HIV-1 indirectly affects the uptake of Leishmania parasites inside monocyte-derived macrophages.
“Concurrent uncontrolled development of human immunodeficiency virus type 1 (HIV-1) and Leishmania spp. is regarded as an emerging pathogenic combination in countries where human beings are exposed to these two micro-organisms.
“The present study was aimed at exploring whether HIV-1 development within a culture of human monocyte-derived macrophages (MDMs) affected the further development of luciferase-encoding Leishmania infantum using the luciferase activity as a readout assay,” scientists in Canada report.
According to C.Q. Zhao and colleagues at Laval University in Quebec City, “It was demonstrated that, in cultures of HIV-1-loaded MDMs; exposed to axenic amastigotes, the luciferase activity was higher than in HIV-1-free MDMs.
“As a preliminary approach to deciphering the possible mechanism through which HIV-1 can affect Leishmania infantum, attention was focused on the very early processes that could underlie this increased luciferase activity.”
“Using GFP-labeled parasites, it was possible to establish that, in HIV-1-infected MDMs, the percentage of GFP-expressing MDMs was higher (10-20%) than in cell cultures not exposed to HIV-1 (5%).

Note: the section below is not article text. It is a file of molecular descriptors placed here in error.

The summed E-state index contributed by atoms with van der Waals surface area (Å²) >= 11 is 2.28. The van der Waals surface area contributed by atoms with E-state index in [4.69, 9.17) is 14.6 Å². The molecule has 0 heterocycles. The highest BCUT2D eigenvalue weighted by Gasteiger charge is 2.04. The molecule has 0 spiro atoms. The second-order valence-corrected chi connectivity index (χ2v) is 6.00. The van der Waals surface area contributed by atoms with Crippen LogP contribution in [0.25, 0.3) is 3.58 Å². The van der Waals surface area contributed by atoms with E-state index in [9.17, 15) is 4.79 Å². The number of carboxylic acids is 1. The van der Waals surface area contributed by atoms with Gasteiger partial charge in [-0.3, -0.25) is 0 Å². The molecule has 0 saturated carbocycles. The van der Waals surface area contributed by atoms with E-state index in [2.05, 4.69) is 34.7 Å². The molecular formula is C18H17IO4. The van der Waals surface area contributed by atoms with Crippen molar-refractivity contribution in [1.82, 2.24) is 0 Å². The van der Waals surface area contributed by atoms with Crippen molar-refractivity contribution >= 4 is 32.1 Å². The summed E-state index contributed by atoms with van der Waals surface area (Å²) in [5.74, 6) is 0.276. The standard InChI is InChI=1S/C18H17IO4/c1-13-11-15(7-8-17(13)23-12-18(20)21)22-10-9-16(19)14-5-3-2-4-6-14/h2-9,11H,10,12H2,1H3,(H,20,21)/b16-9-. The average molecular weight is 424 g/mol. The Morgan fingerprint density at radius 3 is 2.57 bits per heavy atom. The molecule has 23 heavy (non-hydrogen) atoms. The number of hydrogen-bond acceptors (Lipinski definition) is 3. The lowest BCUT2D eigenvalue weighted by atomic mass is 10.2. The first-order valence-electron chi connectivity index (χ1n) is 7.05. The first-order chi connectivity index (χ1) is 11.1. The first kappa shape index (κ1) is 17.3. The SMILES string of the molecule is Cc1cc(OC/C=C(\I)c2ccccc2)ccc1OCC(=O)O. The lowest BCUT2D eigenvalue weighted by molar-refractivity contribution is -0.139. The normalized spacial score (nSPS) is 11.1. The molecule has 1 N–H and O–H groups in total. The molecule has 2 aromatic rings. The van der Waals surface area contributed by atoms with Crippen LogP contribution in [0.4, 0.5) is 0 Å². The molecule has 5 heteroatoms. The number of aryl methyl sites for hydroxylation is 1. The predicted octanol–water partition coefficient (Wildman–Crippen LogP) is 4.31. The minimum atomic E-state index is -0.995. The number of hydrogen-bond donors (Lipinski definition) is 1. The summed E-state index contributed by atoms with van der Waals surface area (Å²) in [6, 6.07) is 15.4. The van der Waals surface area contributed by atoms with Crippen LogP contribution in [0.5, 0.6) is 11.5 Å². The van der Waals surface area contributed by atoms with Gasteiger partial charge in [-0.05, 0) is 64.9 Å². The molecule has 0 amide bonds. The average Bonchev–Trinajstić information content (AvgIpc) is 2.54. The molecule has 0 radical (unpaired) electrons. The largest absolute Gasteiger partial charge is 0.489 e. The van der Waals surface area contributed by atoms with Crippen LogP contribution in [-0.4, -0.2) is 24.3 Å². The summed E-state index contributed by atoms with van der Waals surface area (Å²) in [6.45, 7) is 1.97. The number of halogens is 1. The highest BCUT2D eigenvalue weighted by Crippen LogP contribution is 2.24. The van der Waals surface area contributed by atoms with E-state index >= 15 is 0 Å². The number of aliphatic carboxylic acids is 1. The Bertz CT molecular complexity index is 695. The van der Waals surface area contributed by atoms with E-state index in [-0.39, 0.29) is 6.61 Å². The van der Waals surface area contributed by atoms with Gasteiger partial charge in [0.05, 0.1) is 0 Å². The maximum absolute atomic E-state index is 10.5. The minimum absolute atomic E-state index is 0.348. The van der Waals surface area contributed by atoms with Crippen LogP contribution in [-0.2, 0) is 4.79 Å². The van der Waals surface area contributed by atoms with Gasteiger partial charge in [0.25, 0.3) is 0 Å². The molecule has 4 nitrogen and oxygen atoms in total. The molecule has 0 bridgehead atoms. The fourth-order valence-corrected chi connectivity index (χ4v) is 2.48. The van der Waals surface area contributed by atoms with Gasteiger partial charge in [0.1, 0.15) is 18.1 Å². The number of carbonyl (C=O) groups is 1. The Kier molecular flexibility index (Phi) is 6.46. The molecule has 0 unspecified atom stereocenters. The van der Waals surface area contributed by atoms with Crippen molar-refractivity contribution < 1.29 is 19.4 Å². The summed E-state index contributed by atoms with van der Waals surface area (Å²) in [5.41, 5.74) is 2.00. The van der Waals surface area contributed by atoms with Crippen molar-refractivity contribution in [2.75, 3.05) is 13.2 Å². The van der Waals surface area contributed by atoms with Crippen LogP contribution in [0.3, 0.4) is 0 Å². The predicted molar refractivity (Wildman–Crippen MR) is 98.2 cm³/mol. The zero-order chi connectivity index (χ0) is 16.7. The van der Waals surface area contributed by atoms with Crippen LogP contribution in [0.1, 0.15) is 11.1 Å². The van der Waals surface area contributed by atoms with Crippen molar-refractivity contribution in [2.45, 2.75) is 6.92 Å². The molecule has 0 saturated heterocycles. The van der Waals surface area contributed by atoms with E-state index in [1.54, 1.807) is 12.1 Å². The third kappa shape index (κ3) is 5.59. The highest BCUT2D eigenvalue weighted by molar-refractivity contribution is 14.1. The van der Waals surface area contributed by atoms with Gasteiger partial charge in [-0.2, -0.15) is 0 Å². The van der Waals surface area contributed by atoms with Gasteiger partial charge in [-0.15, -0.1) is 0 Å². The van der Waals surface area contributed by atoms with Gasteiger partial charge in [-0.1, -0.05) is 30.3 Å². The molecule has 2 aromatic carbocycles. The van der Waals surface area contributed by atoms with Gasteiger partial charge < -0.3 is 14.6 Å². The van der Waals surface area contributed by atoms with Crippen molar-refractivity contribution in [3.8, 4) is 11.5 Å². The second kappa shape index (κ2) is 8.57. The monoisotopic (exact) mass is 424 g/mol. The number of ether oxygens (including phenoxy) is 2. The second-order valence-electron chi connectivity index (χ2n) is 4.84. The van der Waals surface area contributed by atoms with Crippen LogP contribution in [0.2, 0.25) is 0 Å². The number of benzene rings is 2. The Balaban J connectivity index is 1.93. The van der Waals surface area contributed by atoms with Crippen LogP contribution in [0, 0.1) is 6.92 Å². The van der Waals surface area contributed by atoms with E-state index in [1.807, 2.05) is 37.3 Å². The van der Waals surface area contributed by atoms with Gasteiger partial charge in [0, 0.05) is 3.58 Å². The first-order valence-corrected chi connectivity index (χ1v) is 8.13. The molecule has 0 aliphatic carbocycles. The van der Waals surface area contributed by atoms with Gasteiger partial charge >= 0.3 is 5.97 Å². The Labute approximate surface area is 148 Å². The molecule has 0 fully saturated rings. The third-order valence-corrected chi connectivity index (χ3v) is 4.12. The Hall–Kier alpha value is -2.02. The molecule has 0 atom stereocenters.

“Two-color immunofluorescence staining suggested that HIV-1 indirectly affects the uptake of parasites inside MDMs. Thus, the observed phenomenon seems to be linked with a higher uptake of parasites within MDMs,” researchers wrote.
“Taken together,” concluded Zhao, “the data reported here may contribute to our understanding of disseminated Leishmania infection in HIV-1-infected individuals.”
Zhao and colleagues published their study in the Journal of General Virology (In primary human monocyte-derived macrophages exposed to Human immunodeficiency virus type 1, does the increased intracellular growth of Leishmania infantum rely on its enhanced uptake? J Gen Virol, 2006;87(Part 5):1295-1302).
For more information, contact M.J. Tremblay, CHUL, Research Center, Research Center Infectious Disease, RC709, 2705 Laurier Blvd., Quebec City, PQ G1V 4G2, Canada.
Publisher contact information for the Journal of General Virology is: Society General Microbiology, Marlborough House, Basingstoke Rd., Spencers Woods, Reading RG7 1AG, Berks, England.
Revision date: June 22, 2011
Last revised: by Janet A. Staessen, MD, PhD